A crayfish boat:The mountains in the background of this one are Wilson’s Promontory. They form a massive peninsula that protrudes into Bass Straight. They are the most southerly point of the Oz mainland. A national park, they are very beautiful and popular as a walking/camping destination.

Speaking of flooding rains our Army was busy evacuating hundreds of people by helicopter from Wilson’s Prom today. They have had such heavy rain there that flash flooding has destroyed sections of the only road in and washed away one of the bridges.

Now to end on an up note. This ruin is at Port Albert.It is for sale
Deb was very tempted. I’m not quite so sure (I know who’d get to fix it up) :-)

Tuesday, March 22, 2011

Pound Bend and a (Not) Drinking Lizard

More on the subject of lizards (drinking or otherwise) in a moment.

I’m not going to post any more of our Tassie trip today. Instead I’m going to yarn about a walk Deb and I did a couple of weeks ago.

A few weeks ago Deb and I had a Sunday to kill. We had a lazy lunch at a cafĂ© we frequent called ‘Wild Wombat’. Then we drove to a Melbourne suburb called Warrandyte for a walk along a stretch of the Yarra River.You wouldn’t think you were in a suburb of Melbourne - here the river meanders through a number of bush reserves.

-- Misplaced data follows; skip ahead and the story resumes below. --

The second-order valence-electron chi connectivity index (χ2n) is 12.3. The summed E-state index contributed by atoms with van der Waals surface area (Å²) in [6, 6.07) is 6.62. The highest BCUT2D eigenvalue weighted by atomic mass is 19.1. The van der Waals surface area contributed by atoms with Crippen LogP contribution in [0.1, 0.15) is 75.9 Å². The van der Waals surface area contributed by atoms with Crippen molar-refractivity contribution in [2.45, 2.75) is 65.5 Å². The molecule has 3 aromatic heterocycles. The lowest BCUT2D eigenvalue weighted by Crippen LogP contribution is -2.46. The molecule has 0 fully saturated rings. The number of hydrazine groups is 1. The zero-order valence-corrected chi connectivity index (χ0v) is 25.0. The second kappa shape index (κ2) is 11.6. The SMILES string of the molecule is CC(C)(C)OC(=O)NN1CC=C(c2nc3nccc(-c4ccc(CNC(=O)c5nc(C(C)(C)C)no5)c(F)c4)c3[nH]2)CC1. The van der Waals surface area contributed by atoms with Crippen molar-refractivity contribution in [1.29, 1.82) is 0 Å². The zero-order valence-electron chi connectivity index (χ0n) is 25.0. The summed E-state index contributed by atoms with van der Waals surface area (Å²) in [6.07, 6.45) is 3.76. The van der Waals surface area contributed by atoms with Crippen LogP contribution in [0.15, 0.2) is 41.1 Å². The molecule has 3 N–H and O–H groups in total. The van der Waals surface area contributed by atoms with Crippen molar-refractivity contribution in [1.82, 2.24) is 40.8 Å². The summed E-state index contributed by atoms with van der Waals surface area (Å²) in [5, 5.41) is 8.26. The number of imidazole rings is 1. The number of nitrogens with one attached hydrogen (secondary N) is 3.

The lower Yarra is often very brown, but this stretch is usually clear. This muddy look is from all the rain we have had this summer.

We followed these rough stairs down to the river’s edge.There at the bottom about half of the river’s flow seems to be making its way towards the cliff face.I scrambled to the corner to show you why. Meet the “Pound Bend Tunnel”.The tunnel is an artefact of the gold rush period in the 1870s. Miners diverted the river so they could get access to the river bed to search for alluvial gold.
The faint circle in the middle of the piccie is from a stray beam of sunlight filtering down from above and catching my camera lens.